MILAN — One down, one to go.
Alberto Contador clinched his second Giro d’Italia title on Sunday, and immediately turned his attention to fulfilling his aim of becoming the first cyclist since 1998 to win the Italian classic and the Tour de France in the same year.
“I overcame so many difficulties, but at the end I got the maglia rosa (pink jersey),” Contador said. “I don’t know how long it will take to recover but I think I’ll get back to work on Saturday. It was an emotional Giro. I already said it would be my last but you never know.”
Contador had all but secured the win after Saturday’s 20th stage when he saw his lead cut in half but nevertheless headed into the final day — a mainly processional stage — with more than a two-minute advantage on closest rival Fabio Aru. Contador ended up winning by one minute 53 seconds.
The 32-year-old Contador has had to dig deep during a troublesome three weeks in Italy, after dislocating his shoulder in an early crash, and is likely to face stiffer competition in the Tour.
“The Tour starts for me now,” the Spaniard said. “Tonight I will rest as much as I can, tomorrow I will go to Spain and take three or four days before I start concentrating again on the Tour in complete isolation.
“My rivals won’t have done the Giro, so the Tour could be more complicated because they won’t have the Giro in their legs.”
A two-time Tour champion, Contador won the Giro in 2008 and was also triumphant in Milan in 2011 but was stripped of that title for testing positive in the 2010 Tour.
“In 2008 my preparation was better but I didn’t know the climbs,” Contador said. “In 2011 I rode after conscientious preparation but also after an intense start to the season. This year I’ve also raced in the first part of season but the Giro was the part of the double objective that I had set myself so I was calmer and more reflective including during the race.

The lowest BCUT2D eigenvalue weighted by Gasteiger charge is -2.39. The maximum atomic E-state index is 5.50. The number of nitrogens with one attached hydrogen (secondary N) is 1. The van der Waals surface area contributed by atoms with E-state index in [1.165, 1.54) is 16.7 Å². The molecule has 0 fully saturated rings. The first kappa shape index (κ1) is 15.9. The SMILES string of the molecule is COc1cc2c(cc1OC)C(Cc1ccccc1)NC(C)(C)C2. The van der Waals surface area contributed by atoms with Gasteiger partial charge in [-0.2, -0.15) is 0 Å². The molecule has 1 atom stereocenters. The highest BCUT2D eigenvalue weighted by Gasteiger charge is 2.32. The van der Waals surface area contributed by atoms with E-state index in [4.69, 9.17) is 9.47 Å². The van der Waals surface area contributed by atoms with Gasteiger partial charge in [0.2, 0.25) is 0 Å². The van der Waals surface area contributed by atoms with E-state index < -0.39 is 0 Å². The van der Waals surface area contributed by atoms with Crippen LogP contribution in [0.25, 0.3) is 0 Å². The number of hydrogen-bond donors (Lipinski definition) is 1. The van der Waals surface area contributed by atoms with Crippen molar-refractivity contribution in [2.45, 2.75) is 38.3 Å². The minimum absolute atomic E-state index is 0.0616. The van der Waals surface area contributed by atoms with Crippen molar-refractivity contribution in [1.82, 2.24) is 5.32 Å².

“There were days when I could have been more ambitious but I decided to ride tactically and it went well.”
Contador, who has also won the Spanish Vuelta three times, joins French cycling great Bernard Hinault as only the second rider in history to have won all three grand tours more than once.
Aru finished second overall, with Astana teammate Mikel Landa third, 3:05 behind Contador, who took a total of 88 hours, 22 minutes, 25 seconds to cycle the 3,486 kilometres (2,166 miles) of the three-week race.
Victoria’s Ryder Hesjedal is fifth in the overall standings, 9:52 behind Contador. He finished the stage tied in a group at 54th. Hugo Houle of Sainte-Perpetue, Que., was 162nd on the day.
Contador had a pink bicycle — the colour of the winner’s jersey — for the final stage while his Tinkoff-Saxo teammates had pink handlebars on their bicycles and all were wearing pink socks.
Team owner Oleg Tinkov had also dyed his hair pink to celebrate the occasion.
Iljo Keisse sprinted to victory at the end of the flat 178-kilometre (110.6-mile) leg from Turin to Milan, edging out Luke Durbridge, who gave his break companion a congratulatory hug as they crossed the line.
“I wasn’t expecting that at all, even if we had come up with a sort of plan for me to try and do something on the final curve.” Keisse said. “I’m a track specialist and I know how to take curves quite well. But then I saw there was a bit of hesitation at the start of the circuit so I attacked. … It’s the best victory ever.”
Daniella Matar, The Associated Press